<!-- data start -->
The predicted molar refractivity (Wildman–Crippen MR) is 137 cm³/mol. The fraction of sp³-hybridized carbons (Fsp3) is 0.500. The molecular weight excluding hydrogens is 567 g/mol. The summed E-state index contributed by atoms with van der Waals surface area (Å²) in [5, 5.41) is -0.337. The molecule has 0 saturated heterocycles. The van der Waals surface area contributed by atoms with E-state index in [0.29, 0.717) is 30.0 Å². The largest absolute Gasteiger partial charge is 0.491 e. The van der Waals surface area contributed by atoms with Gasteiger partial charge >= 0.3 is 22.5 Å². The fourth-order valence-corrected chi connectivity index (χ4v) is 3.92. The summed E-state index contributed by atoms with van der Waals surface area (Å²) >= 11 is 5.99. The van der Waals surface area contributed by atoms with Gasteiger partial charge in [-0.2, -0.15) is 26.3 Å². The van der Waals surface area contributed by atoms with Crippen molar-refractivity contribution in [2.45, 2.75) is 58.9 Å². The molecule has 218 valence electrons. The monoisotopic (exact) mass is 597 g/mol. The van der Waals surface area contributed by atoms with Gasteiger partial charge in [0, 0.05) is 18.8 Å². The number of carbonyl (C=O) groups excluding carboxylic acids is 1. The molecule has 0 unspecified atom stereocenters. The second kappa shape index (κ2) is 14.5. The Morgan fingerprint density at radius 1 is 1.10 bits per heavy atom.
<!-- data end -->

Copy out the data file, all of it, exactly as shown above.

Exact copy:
The predicted molar refractivity (Wildman–Crippen MR) is 137 cm³/mol. The fraction of sp³-hybridized carbons (Fsp3) is 0.500. The molecular weight excluding hydrogens is 567 g/mol. The summed E-state index contributed by atoms with van der Waals surface area (Å²) in [5, 5.41) is -0.337. The molecule has 0 saturated heterocycles. The van der Waals surface area contributed by atoms with E-state index in [0.29, 0.717) is 30.0 Å². The largest absolute Gasteiger partial charge is 0.491 e. The van der Waals surface area contributed by atoms with Gasteiger partial charge >= 0.3 is 22.5 Å². The fourth-order valence-corrected chi connectivity index (χ4v) is 3.92. The summed E-state index contributed by atoms with van der Waals surface area (Å²) >= 11 is 5.99. The van der Waals surface area contributed by atoms with Gasteiger partial charge in [-0.2, -0.15) is 26.3 Å². The van der Waals surface area contributed by atoms with Crippen molar-refractivity contribution in [2.45, 2.75) is 58.9 Å². The molecule has 218 valence electrons. The monoisotopic (exact) mass is 597 g/mol. The van der Waals surface area contributed by atoms with Gasteiger partial charge in [0, 0.05) is 18.8 Å². The number of carbonyl (C=O) groups excluding carboxylic acids is 1. The molecule has 0 unspecified atom stereocenters. The second kappa shape index (κ2) is 14.5. The Morgan fingerprint density at radius 1 is 1.10 bits per heavy atom.